- M. Fernández-Ortiz, R. Sayed, J. Fernández-Martínez et al., “Melatonin/Nrf2/NLRP3 connection in mouse heart mitochondria during aging,” Antioxidants, vol. 9, no. 12, p. 1187, 2020.
- Y. Chen, J. Lin, J. Chen et al., “Mfn2 is involved in intervertebral disc degeneration through autophagy modulation,” Osteoarthritis and cartilage, vol. 28, no. 3, pp. 363–374, 2020.
- M. Risbud and I. Shapiro, “Role of cytokines in intervertebral disc degeneration: pain and disc content,” Nature reviews Rheumatology, vol. 10, no. 1, pp. 44–56, 2014.
- D. J. Gorth, O. K. Ottone, I. M. Shapiro, and M. V. Risbud, “Differential effect of long‐term systemic exposure of TNFα on health of the annulus fibrosus and nucleus pulposus of the intervertebral disc,” Journal of Bone and Mineral Research, vol. 35, no. 4, pp. 725–737, 2020.
- E. Krock, M. Millecamps, J. Currie, L. Stone, and L. Haglund, “Low back pain and disc degeneration are decreased following chronic toll-like receptor 4 inhibition in a mouse model,” Osteoarthritis and cartilage, vol. 26, no. 9, pp. 1236–1246, 2018.
- L. Kang, Q. Xiang, S. Zhan et al., “Restoration of autophagic flux rescues oxidative damage and mitochondrial dysfunction to protect against intervertebral disc degeneration,” Oxidative medicine and cellular longevity, vol. 2019, 27 pages, 2019.
- Z. Tang, B. Hu, F. Zang, J. Wang, X. Zhang, and H. Chen, “Nrf2 drives oxidative stress-induced autophagy in nucleus pulposus cells via a Keap1/Nrf2/p62 feedback loop to protect intervertebral disc from degeneration,” Cell Death & Disease, vol. 10, no. 7, p. 510, 2019.
- M. Alcaraz and M. Ferrándiz, “Relevance of Nrf2 and heme oxygenase-1 in articular diseases,” Free radical biology & medicine, vol. 157, pp. 83–93, 2020.
- J. Bolduc, J. Collins, and R. Loeser, “Reactive oxygen species, aging and articular cartilage homeostasis,” Free radical biology & medicine, vol. 132, pp. 73–82, 2019.
- Q. Zhou, X. Wang, X. Shao et al., “tert-Butylhydroquinone treatment alleviates contrast-induced nephropathy in rats by activating the Nrf2/Sirt3/SOD2 signaling pathway,” Oxidative medicine and cellular longevity, vol. 2019, 11 pages, 2019.
- G. Gavia-García, M. Rosas-Trejo, E. García-Mendoza et al., “t-BHQ protects against oxidative damage and maintains the antioxidant response in malnourished rats,” Dose-response : a publication of International Hormesis Society., vol. 16, no. 3, p. 1559325818796304, 2018.
- N. Mizushima and B. Levine, “Autophagy in human diseases,” The New England journal of medicine., vol. 383, no. 16, pp. 1564–1576, 2020.
- H. Nakatogawa, “Mechanisms governing autophagosome biogenesis,” Nature reviews Molecular cell biology., vol. 21, no. 8, pp. 439–458, 2020.
- A. Ballabio and J. Bonifacino, “Lysosomes as dynamic regulators of cell and organismal homeostasis,” Nature reviews Molecular cell biology, vol. 21, no. 2, pp. 101–118, 2020.
- N. Mizushima, B. Levine, A. M. Cuervo, and D. J. Klionsky, “Autophagy fights disease through cellular self-digestion,” Nature, vol. 451, no. 7182, pp. 1069–1075, 2008.
- T. Jiang, B. Harder, M. R. De La Vega, P. K. Wong, E. Chapman, and D. D. Zhang, “p62 links autophagy and Nrf2 signaling,” Free radical biology & medicine, vol. 88, pp. 199–204, 2015.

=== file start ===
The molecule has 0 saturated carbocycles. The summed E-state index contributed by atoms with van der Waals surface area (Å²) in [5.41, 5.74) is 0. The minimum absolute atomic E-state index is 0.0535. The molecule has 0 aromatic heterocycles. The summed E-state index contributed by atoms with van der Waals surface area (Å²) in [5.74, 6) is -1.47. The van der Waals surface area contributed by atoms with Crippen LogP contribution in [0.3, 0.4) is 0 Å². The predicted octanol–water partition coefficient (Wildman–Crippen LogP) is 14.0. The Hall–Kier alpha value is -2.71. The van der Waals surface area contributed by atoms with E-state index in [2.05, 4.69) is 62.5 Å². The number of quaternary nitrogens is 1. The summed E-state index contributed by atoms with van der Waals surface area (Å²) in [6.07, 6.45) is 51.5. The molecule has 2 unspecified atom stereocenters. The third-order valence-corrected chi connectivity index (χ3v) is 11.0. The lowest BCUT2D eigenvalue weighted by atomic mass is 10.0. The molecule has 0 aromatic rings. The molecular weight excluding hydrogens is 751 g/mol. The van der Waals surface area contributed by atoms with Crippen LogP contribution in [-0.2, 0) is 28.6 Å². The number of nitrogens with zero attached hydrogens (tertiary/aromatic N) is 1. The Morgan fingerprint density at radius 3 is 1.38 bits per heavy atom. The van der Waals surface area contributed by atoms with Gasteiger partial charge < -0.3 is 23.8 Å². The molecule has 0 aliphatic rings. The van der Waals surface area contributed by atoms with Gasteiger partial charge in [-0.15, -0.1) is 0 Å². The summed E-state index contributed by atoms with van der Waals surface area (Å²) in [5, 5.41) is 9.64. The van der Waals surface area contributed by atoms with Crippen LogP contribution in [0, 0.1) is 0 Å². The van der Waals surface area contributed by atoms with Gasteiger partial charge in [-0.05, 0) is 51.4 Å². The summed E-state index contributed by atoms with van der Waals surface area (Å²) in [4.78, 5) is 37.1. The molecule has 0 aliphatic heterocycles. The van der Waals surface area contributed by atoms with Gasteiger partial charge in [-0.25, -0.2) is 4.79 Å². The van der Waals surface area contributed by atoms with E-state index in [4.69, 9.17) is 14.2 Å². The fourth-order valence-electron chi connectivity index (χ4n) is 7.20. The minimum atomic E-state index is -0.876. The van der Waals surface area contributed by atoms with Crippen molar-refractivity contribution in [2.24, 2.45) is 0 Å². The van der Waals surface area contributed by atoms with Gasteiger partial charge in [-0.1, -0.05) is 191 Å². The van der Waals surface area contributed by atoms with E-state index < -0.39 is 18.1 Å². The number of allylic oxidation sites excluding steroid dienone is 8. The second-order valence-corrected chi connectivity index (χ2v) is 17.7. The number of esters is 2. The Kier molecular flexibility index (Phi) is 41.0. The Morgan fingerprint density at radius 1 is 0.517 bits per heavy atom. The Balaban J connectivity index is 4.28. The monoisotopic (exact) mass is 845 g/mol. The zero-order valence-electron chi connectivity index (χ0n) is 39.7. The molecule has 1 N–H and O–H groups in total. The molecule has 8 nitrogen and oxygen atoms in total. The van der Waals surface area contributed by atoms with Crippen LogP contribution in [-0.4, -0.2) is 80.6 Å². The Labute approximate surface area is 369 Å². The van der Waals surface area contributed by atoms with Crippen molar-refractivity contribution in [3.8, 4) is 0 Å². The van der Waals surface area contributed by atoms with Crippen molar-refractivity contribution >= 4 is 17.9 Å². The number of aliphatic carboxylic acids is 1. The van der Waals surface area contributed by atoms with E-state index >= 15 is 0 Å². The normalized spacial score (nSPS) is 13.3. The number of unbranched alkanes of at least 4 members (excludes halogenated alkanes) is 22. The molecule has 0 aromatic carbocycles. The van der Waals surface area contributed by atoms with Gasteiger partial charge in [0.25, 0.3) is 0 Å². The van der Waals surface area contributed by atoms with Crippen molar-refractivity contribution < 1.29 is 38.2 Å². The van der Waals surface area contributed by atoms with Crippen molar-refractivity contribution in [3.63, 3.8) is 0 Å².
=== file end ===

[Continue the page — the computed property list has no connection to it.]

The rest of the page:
- Y. Mizunoe, M. Kobayashi, Y. Sudo et al., “Trehalose protects against oxidative stress by regulating the Keap1-Nrf2 and autophagy pathways,” Redox Biology, vol. 15, pp. 115–124, 2018.
- A. S. Hebert, K. E. Dittenhafer-Reed, W. Yu et al., “Calorie restriction and SIRT3 trigger global reprogramming of the mitochondrial protein acetylome,” Molecular Cell, vol. 49, no. 1, pp. 186–199, 2013.
- Y. Kawamura, Y. Uchijima, N. Horike et al., “Sirt3 protects in vitro-fertilized mouse preimplantation embryos against oxidative stress-induced p53-mediated developmental arrest,” The Journal of clinical investigation, vol. 120, no. 8, pp. 2817–2828, 2010.
- A. H. H. Tseng, S.-S. Shieh, and D. L. Wang, “SIRT3 deacetylates FOXO3 to protect mitochondria against oxidative damage,” Free radical biology & medicin., vol. 63, pp. 222–234, 2013.
- F. K. Satterstrom, W. R. Swindell, G. Laurent, S. Vyas, M. L. Bulyk, and M. C. Haigis, “Nuclear respiratory factor 2 induces SIRT3 expression,” Aging Cell, vol. 14, no. 5, pp. 818–825, 2015.
- D. Sheyn, S. Ben-David, W. Tawackoli et al., “Human iPSCs can be differentiated into notochordal cells that reduce intervertebral disc degeneration in a porcine model,” Theranostics, vol. 9, no. 25, pp. 7506–7524, 2019.
- J. D. Glaeser, K. Salehi, L. E. A. Kanim et al., “NF-κB inhibitor, NEMO-binding domain peptide attenuates intervertebral disc degeneration,” The Spine Journal, vol. 20, no. 9, pp. 1480–1491, 2020.
- J. Martin, D. Gorth, E. Beattie, B. Harfe, L. Smith, and D. Elliott, “Needle puncture injury causes acute and long-term mechanical deficiency in a mouse model of intervertebral disc degeneration,” Journal of Orthopaedic Research, vol. 31, no. 8, pp. 1276–1282, 2013.
- X. Zeng, X. Li, Q. Zhang et al., “Tert-butylhydroquinone protects liver against ischemia/reperfusion injury in rats through Nrf2-activating anti-oxidative activity,” Transplantation proceeding, vol. 49, no. 2, pp. 366–372, 2017.
Copyright © 2021 Sunli Hu et al. This is an open access article distributed under the Creative Commons Attribution License, which permits unrestricted use, distribution, and reproduction in any medium, provided the original work is properly cited.